As usual, TPM is extensive, starting with:
IBM is selling off the System x business, presumably because it is not profitable, but also because it is something it can sell while at the same time getting approximately 7,500 employees off its payrolls. Lenovo’s Peter Hortensius, who is president of the Think Business Group that sells servers and storage into enterprise accounts, said that buying the IBM System x business accelerated its plan to become a dominant system supplier by about five years, and would actually boost Lenovo’s profits once the deal is done. After thinking about it for a bit, I reckoned that IBM can’t get economies of scale in manufacturing and, because it doesn’t have a PC business, it lost volume pricing leverage with Intel and Advanced Micro Devices the minute it sold off the PC business to Lenovo. This had to be apparent many years ago, and the wonder is what took so long. My guess? The advent of vanity-free, custom or homemade servers have taken about a quarter of the systems market, and there went the last remains of juicy profits for IBM, which, unlike Dell and HP, does not have a play here. Those cheap servers put margin pressure on everyone in the X86 server business.
Also, check out this brief overview from 451’s M&A team, including a list of past IBM divestitures.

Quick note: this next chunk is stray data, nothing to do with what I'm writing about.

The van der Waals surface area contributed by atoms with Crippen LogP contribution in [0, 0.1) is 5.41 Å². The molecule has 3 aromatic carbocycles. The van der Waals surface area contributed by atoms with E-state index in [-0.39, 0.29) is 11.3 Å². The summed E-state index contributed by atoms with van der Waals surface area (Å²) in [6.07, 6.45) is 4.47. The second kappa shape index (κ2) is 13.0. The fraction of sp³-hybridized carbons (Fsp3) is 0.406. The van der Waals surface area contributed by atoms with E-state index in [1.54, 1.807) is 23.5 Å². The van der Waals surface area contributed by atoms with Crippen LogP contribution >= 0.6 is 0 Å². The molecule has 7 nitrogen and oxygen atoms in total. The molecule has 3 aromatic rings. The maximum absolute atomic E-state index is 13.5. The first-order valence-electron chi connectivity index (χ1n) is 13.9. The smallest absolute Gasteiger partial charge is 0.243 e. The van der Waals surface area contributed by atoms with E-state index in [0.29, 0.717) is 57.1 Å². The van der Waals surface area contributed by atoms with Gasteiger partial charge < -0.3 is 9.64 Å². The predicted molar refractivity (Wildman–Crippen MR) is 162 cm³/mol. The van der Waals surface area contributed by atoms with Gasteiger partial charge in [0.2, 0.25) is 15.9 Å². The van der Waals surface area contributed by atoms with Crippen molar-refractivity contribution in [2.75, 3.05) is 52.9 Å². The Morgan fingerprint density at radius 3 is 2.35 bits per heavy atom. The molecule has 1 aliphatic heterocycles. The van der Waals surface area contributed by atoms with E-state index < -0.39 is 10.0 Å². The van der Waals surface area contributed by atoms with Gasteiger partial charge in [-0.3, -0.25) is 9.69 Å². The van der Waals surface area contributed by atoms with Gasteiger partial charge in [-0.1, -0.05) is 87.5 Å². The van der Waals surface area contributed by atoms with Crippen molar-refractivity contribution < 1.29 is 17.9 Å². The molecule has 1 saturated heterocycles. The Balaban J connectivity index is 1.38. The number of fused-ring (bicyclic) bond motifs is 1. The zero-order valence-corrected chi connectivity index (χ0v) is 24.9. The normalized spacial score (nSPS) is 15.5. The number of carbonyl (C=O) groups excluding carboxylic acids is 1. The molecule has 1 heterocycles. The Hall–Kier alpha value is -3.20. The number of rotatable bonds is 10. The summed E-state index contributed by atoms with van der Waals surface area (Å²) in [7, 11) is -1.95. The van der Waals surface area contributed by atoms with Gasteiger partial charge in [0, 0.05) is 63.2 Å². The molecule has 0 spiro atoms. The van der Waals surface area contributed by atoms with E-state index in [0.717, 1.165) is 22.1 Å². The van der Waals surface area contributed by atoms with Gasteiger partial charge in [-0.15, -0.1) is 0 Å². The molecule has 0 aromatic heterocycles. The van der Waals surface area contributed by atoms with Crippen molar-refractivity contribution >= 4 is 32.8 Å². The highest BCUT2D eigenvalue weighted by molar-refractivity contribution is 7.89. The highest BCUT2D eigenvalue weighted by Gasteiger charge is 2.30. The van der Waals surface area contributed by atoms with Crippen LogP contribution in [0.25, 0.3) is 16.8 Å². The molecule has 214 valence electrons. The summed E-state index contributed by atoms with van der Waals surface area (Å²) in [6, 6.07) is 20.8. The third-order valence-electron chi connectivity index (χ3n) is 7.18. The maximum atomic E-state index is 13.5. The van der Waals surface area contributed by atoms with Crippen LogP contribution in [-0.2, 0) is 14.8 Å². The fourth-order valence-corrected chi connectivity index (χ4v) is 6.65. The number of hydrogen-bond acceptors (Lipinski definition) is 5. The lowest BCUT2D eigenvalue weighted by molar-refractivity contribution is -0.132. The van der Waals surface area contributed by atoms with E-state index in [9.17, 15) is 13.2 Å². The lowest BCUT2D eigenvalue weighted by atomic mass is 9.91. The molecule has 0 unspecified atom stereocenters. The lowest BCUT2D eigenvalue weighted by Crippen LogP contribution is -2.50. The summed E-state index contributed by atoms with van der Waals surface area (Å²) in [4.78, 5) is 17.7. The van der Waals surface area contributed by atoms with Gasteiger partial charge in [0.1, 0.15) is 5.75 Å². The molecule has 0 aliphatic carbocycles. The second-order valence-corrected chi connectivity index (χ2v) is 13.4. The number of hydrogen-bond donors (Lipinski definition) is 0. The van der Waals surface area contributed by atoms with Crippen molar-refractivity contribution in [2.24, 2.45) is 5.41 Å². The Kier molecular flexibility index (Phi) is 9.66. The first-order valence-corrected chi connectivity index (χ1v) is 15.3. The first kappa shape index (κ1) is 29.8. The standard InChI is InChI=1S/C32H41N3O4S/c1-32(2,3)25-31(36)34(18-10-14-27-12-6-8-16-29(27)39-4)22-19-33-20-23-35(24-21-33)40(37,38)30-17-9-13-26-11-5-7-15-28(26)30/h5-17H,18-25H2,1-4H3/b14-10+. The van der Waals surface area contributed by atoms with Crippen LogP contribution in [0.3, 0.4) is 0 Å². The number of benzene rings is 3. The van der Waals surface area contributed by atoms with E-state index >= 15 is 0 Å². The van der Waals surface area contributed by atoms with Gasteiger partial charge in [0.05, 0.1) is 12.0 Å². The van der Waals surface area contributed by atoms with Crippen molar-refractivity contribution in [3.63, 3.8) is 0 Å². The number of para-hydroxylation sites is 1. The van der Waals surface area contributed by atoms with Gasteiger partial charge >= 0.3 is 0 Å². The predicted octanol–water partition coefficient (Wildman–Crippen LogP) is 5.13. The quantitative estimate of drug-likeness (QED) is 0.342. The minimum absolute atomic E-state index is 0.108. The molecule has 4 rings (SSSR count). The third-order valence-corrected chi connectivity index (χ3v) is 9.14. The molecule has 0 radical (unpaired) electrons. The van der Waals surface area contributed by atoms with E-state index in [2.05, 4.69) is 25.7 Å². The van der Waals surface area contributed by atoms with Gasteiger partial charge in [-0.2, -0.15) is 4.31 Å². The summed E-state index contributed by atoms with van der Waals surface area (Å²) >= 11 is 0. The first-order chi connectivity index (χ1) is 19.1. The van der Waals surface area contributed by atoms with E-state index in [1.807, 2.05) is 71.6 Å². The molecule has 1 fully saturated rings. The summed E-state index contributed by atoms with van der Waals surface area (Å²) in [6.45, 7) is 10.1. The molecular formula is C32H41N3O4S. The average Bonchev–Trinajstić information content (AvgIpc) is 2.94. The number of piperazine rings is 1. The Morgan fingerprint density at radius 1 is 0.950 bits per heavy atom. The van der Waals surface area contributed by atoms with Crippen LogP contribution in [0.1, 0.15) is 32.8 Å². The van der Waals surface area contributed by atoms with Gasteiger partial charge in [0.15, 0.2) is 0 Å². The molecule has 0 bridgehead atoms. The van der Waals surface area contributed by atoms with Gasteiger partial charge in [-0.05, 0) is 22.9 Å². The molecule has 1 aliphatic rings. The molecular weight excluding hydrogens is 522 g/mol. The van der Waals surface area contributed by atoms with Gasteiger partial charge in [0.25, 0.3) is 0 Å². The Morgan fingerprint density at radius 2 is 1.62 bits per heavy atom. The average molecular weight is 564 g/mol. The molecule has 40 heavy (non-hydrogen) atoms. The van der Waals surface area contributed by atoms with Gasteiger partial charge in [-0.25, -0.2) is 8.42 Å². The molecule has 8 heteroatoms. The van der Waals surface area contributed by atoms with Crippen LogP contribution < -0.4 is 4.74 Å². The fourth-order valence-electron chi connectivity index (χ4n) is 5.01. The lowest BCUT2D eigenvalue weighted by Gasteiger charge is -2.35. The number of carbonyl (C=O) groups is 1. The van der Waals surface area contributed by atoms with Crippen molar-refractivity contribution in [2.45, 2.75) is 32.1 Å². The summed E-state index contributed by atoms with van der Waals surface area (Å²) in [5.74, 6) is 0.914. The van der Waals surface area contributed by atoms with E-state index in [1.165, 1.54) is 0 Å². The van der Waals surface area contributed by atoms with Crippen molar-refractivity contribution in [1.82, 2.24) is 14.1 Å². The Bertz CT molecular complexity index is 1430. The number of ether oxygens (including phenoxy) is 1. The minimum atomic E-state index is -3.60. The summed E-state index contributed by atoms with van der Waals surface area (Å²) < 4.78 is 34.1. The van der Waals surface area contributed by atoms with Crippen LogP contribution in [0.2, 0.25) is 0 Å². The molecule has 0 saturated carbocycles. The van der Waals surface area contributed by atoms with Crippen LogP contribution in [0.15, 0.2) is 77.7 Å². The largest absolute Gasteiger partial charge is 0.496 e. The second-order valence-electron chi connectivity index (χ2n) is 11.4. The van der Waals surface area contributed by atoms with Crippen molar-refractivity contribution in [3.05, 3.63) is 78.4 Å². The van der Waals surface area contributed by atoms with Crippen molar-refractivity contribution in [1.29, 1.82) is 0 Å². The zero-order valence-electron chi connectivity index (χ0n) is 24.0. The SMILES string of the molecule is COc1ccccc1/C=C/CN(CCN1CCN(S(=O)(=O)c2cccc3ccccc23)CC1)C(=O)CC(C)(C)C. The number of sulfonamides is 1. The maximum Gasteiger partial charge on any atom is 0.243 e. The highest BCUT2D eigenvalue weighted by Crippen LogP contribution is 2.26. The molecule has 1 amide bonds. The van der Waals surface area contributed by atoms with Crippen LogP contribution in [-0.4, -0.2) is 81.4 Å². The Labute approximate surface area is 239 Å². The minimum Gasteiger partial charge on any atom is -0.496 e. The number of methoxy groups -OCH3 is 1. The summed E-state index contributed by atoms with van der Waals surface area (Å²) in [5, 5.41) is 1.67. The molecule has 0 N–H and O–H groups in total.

More on the IBM x86 divestiture rationale
MSD on CNBC:
“We’re not getting in the mobile phone business,” Dell said in an interview with CNBC on Friday…. "Every time a new mobile company gets born, they need servers and infrastructure and storage,” Dell told CNBC. “Companies need to protect and secure their data on these mobile devices.“
This was a key direction for Sun as well, esp. mixed with standing up IT in so called "emerging marketings” (Schwartz always rephrased it as “growth markets”) and a whole lot about “red shift” that I never really understood not being a physicist.
One of Sun’s main issues here was the rep for being proprietary (read: not Linux+x86 – similar to the weird reaction people tend to have about zfs and Joyent, also from Solaris land – maybe Docker will induce LXC mania that will bleed back into Solaris scraping off that weird crust from people’s eyes).
While Sun got beyond Solaris eventually and started selling x86 and Linux, it was somewhat too late. Dell definitely doesn’t have that problem.
Angling to be the world’s infrastructure back-end
Buying IBM’s x86 server business is the quickest way for Lenovo to rocket up the rankings and become the number four server maker in the world, behind IBM and far behind Hewlett-Packard and Dell. The deal would make Lenovo the number three x86 server maker instantly.
—Report: IBM, Lenovo x86 server deal hits the skids